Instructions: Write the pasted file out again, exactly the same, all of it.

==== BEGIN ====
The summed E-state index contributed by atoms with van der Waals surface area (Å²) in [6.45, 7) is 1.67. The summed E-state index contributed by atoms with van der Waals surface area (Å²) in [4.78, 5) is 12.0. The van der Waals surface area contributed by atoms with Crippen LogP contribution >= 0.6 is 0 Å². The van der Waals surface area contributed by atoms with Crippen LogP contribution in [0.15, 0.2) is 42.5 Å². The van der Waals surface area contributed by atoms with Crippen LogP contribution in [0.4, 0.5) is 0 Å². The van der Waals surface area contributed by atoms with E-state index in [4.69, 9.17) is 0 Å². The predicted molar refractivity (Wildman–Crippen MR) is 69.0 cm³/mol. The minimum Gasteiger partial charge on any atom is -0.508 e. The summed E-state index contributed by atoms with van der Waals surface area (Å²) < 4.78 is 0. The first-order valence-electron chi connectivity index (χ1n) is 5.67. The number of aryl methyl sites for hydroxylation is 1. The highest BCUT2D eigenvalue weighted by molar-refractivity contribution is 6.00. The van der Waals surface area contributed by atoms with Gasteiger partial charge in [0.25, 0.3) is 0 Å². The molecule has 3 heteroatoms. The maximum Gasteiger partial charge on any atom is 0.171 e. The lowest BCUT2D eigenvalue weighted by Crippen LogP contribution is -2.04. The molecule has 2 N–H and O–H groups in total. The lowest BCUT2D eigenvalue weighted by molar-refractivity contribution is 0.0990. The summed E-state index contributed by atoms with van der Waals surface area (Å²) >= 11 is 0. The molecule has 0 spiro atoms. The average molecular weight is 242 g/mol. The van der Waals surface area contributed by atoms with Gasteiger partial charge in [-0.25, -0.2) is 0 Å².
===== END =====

The summed E-state index contributed by atoms with van der Waals surface area (Å²) in [6.45, 7) is 1.67. The summed E-state index contributed by atoms with van der Waals surface area (Å²) in [4.78, 5) is 12.0. The van der Waals surface area contributed by atoms with Crippen LogP contribution >= 0.6 is 0 Å². The van der Waals surface area contributed by atoms with Crippen LogP contribution in [0.15, 0.2) is 42.5 Å². The van der Waals surface area contributed by atoms with Crippen LogP contribution in [0.4, 0.5) is 0 Å². The van der Waals surface area contributed by atoms with E-state index in [4.69, 9.17) is 0 Å². The predicted molar refractivity (Wildman–Crippen MR) is 69.0 cm³/mol. The minimum Gasteiger partial charge on any atom is -0.508 e. The summed E-state index contributed by atoms with van der Waals surface area (Å²) < 4.78 is 0. The first-order valence-electron chi connectivity index (χ1n) is 5.67. The number of aryl methyl sites for hydroxylation is 1. The highest BCUT2D eigenvalue weighted by molar-refractivity contribution is 6.00. The van der Waals surface area contributed by atoms with Gasteiger partial charge in [0.25, 0.3) is 0 Å². The molecule has 3 heteroatoms. The maximum Gasteiger partial charge on any atom is 0.171 e. The lowest BCUT2D eigenvalue weighted by Crippen LogP contribution is -2.04. The molecule has 2 N–H and O–H groups in total. The lowest BCUT2D eigenvalue weighted by molar-refractivity contribution is 0.0990. The summed E-state index contributed by atoms with van der Waals surface area (Å²) >= 11 is 0. The molecule has 0 spiro atoms. The average molecular weight is 242 g/mol. The van der Waals surface area contributed by atoms with Gasteiger partial charge in [-0.25, -0.2) is 0 Å².